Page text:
When Grief Changes Clothes

A friend asked me the other day how I’m feeling this anniversary of my mom’s death. It will be seven years next week.

How is it already seven years?

How is it only seven years?

My friend knows something you can only know by experience: that every year grief looks different than the year before. The first anniversary’s grief was still wrapped in breathless disbelief that it really did happen. The second was hollow and tired. The third didn’t hurt as badly, but the fourth was like being hit by a train. This year’s grief is like an echo of all the words that would have been spoken, the things my mom would have said if she had lived to see my girls growing up and to witness the courageous ways we’re choosing healing over bitterness.

Grief has a large wardrobe, and it rarely shows up wearing exactly the same thing as it did before. Sometimes it has the colors of sadness, sometimes rage, sometimes empty numbness. Sometimes it looks like a low hum of anxiety, and sometimes it’s wild eyed fear. Sometimes it’s a tint around the edges of sweet moments, the shadow of something missing.

A lot of the time grief over one loss comes in with its arms wrapped tightly around other griefs, and it can be hard to see where one ends and another begins. They all demand attention at once until we can’t feel anything but overwhelmed.

Our family is in a beautiful season here. Our girls are flourishing, my husband and I both love what we’re doing, and everybody’s healthy. I guess that’s why the intensity of this current rush of feelings has caught me by surprise. As we’ve opened the door to new and exciting adventures, there’s an ache tumbling in on the heels of joy.

I sat there the other day, curled in my friend’s overstuffed chair, and told her that I don’t want to sort through losses right now. I’d like to just soak in the beauty for a time and ignore how it reminds me of the dreams and loves we’ve buried. Her dog came and laid its fluffy, goofy head on my lap and stared up as my friend quietly reminded me that we have to welcome the grief to move it forward and make room for good things coming. Then she laughed and called that dog by name and told her to move along. And the dog did, just like that.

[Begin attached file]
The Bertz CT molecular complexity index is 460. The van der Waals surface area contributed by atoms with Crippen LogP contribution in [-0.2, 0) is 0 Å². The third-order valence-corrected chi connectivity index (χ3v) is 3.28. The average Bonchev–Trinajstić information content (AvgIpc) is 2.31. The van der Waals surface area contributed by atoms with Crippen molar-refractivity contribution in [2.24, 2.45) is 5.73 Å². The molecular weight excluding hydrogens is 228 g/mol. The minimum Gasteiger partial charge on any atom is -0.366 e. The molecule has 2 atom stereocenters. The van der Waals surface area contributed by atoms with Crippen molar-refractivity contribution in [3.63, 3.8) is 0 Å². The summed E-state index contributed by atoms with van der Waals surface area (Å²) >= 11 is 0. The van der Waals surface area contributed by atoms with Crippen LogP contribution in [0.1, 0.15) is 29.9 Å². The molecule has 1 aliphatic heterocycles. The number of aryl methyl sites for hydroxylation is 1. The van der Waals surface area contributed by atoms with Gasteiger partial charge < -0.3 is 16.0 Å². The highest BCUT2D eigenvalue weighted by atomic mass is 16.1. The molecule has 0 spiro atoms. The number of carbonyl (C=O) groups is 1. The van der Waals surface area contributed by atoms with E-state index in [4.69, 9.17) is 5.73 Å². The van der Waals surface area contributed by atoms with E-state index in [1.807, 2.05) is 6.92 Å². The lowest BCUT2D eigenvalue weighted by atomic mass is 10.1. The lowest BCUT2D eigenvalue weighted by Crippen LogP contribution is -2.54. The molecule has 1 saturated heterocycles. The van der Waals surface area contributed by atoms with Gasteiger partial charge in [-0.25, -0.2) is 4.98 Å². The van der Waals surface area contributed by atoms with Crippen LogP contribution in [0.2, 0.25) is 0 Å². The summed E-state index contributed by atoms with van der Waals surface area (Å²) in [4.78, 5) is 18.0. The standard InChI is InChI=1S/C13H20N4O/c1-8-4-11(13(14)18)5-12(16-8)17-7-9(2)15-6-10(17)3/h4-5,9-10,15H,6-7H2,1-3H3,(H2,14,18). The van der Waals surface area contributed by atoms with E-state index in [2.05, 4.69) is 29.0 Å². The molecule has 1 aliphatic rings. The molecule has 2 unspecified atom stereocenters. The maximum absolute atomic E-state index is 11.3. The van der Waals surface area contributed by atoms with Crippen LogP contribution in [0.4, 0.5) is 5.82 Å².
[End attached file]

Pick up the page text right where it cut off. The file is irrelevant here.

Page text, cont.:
Grief can push in like that big puppy, insistent and expectant, wanting to be recognized and named.  But recognizing and naming is hard. It takes time and space and attention. It means looking beyond whatever clothing grief has wrapped itself in for the moment, whatever armor or need it’s hiding under, and seeing its familiar, pleading eyes. It means gently calling each loss out of the shadows and asking it to move along into the light of the truth. The truth that the ache is real and valid. The truth that even its most broken parts are being redeemed.

And here’s the biggest truth:

Someday grief will change its clothes one last time. It will drop all its worn out disguises and slip free into its place in the glory mosaic of God’s huge love for us. And we’ll finally be able to see it for what it is and call it by its real name.

Grace.

And then we’ll worship. Oh, how we’ll worship.

“You have turned my mourning into joyful dancing. You have taken away my mourning and clothed me with joy, that I might sing praises to you and not be silent. Oh LORD my God, I will give you thanks forever!” (Psalm 30:11-12 NLT)

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